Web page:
COME, hoist the sail, the fast let go!
They're seated side by side;
Wave chases wave in pleasant flow :
The bay is fair and wide.

The ripples lightly tap the boat.
Loose! Give her to the wind!

She shoots ahead:

-they're all afloat: The strand is far behind.

[ocr errors]
[ocr errors]

No danger reach so fair a crew;
Thou goddess of the foam,
I'll ever pay thee worship due,
If thou wilt bring them home.

Fair ladies, fairer than the spray
The prow is dashing wide,

Soft breezes take you on your way,
Soft flow the blessed tide!

O, might I like those breezes be,
And touch that arching brow,
I'd toil for ever on the sea
Where ye are floating now.

The boat goes tilting on the waves;
The waves go tilting by;

There dips the duck:
O'erhead the sea-gulls fly.

her back she laves;

Now, like the gulls that dart for prey,
The little vessel stoops;

Now rising, shoots along her way,
Like them, in easy swoops.

The sun-light falling on her sheet,
It glitters like the drift

Sparkling in scorn of summer's heat,
High up some mountain rift.

The winds are fresh; she's driving fast.
Upon the bending tide,

The crinkling sail, and crinkling mast,
Go with her side by side.

Why dies the breeze away so soon?
Why hangs the pennant down?
The sea is glass; the sun at noon.
– Nay, lady, do not frown ;

For, see, the winged fisher's plume
Is painted on the sea :

Below, a cheek of lovely bloom.
Whose eyes look up at thee?

She smiles; thou need'st must smile on her;
And, see, beside her face

A rich, white cloud that doth not stir.
What beauty, and what grace!

And pictured beach of yellow sand,
And peaked rock, and hill,
Change the smooth sea to fairy land.
How lovely and how still!

From that far isle the thresher's flail
Strikes close upon the ear;
The leaping fish, the swinging sail
Of yonder sloop sound near.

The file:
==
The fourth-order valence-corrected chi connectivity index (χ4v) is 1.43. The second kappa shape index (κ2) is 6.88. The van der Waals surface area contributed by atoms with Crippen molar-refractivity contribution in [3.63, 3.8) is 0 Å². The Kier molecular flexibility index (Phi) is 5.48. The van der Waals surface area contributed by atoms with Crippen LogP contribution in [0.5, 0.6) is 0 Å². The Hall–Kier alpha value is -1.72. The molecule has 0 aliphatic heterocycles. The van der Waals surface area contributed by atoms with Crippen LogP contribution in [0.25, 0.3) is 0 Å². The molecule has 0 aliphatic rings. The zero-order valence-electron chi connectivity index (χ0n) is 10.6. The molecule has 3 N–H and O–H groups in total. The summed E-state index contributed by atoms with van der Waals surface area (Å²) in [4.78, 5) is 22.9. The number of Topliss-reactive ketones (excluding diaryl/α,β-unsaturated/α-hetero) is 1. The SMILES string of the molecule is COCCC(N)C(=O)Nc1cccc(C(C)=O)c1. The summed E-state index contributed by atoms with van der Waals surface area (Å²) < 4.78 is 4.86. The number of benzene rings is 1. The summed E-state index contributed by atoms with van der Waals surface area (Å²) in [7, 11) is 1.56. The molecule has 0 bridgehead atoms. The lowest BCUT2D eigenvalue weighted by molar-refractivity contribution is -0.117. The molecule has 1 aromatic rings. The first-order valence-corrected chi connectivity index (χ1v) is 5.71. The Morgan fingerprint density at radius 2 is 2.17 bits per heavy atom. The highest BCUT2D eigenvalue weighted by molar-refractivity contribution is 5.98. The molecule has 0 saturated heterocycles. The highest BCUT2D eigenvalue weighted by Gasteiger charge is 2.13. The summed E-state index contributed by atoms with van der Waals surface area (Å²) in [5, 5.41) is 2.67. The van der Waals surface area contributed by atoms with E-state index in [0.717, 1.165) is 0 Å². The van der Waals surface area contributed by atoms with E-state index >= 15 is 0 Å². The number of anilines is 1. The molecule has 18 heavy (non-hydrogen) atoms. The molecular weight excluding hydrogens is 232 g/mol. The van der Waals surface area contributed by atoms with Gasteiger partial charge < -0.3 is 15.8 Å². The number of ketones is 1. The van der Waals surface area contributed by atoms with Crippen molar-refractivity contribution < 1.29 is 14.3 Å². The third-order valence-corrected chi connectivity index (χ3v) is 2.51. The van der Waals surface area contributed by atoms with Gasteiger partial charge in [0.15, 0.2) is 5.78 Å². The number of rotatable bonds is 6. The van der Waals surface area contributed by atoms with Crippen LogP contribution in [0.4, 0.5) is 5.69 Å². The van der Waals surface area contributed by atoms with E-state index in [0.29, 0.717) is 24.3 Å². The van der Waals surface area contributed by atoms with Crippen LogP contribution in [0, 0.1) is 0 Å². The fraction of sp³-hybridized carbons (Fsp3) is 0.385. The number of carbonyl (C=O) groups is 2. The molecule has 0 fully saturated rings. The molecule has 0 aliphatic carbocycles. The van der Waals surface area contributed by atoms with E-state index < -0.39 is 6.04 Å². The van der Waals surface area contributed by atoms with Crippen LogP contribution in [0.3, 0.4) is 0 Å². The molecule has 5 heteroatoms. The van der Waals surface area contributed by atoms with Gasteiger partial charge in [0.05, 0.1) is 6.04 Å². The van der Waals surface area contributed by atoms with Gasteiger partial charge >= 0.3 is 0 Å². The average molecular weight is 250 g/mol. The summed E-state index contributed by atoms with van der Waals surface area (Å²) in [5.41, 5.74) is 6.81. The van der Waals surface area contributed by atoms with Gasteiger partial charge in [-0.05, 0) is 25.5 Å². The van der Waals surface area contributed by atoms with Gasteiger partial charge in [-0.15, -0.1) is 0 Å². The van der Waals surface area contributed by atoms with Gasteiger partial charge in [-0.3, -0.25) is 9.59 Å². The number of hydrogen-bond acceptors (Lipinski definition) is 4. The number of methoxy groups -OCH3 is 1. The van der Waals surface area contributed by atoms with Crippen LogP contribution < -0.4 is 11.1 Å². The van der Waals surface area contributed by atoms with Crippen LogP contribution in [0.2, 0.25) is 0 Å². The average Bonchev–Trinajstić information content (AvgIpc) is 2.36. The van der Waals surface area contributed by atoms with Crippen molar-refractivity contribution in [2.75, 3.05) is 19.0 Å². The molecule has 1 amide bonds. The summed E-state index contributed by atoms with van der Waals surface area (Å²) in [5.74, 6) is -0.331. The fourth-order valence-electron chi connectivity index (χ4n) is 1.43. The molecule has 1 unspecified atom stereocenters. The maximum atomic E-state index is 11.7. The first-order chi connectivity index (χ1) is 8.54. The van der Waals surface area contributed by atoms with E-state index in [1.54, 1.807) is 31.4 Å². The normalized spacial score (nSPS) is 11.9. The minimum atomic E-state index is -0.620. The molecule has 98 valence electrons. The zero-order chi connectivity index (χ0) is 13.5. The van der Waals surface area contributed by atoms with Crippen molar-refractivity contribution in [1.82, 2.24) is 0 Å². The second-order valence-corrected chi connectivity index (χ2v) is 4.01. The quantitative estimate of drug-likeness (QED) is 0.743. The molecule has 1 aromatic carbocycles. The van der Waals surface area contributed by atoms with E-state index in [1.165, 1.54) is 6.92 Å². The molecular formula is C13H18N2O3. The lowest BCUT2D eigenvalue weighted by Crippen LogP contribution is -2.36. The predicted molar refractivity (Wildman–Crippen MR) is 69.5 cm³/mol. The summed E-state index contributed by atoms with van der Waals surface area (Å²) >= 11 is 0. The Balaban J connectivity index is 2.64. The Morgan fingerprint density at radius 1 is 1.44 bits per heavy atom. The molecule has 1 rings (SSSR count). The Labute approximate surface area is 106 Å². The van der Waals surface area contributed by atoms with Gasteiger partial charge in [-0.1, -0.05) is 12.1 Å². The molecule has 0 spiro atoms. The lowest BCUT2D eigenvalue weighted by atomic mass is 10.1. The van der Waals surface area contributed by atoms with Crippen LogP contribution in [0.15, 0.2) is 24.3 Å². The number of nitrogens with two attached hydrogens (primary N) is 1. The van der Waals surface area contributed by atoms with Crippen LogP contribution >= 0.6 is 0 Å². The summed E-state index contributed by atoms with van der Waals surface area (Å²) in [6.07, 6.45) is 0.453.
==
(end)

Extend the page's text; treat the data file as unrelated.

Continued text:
The parting sun sends out a glow
Across the placid bay,
Touching with glory all the show. -
A breeze! — Up helm! — Away!

Careening to the wind, they reach,
With laugh and call, the shore.
They've left their foot-prints on the beach;

But them I hear no more.

Goddess of Beauty, must I now
Vowed worship to thee pay?
Dear goddess, I grow old, I trow:
My head is growing grey.



MERRILY, merrily bounds the bark,

She bounds before the gale;

The mountain breeze from Ben-na-darch
Is joyous in her sail.

With fluttering sound, like laughter hoarse, The cords and canvas strain;

The waves, divided by her force,
In rippling eddies chase her course,
As if they laugh'd again.

Merrily, merrily bounds the bark,
O'er the broad ocean driven;
Her path by Ronin's mountain dark,
The steersman's hand has given.

Merrily, merrily goes the bark,

On a breeze from the northward free, So shoots through the morning sky the lark, Or the swan through the summer sea.

Merrily, merrily, goes the bark,

Before the gale she bounds;
So flies the dolphin from the shark,
Or the deer before the hounds.



No stir in the air, no stir in the sea,
The ship was still as she might be
Her sails from heaven received no motion
Her keel was steady in the ocean.

Without either sign or sound of their shock,
The waves flowed over the Inchcape Rock;
So little they rose, so little they fell,
They did not move the Inchcape Bell.

The holy abbot of Aberbrothok

Had floated that bell on the Inchcape Rock;

On the waves of the storm it floated and swung,

And louder and louder its warning rung.

« ElőzőTovább »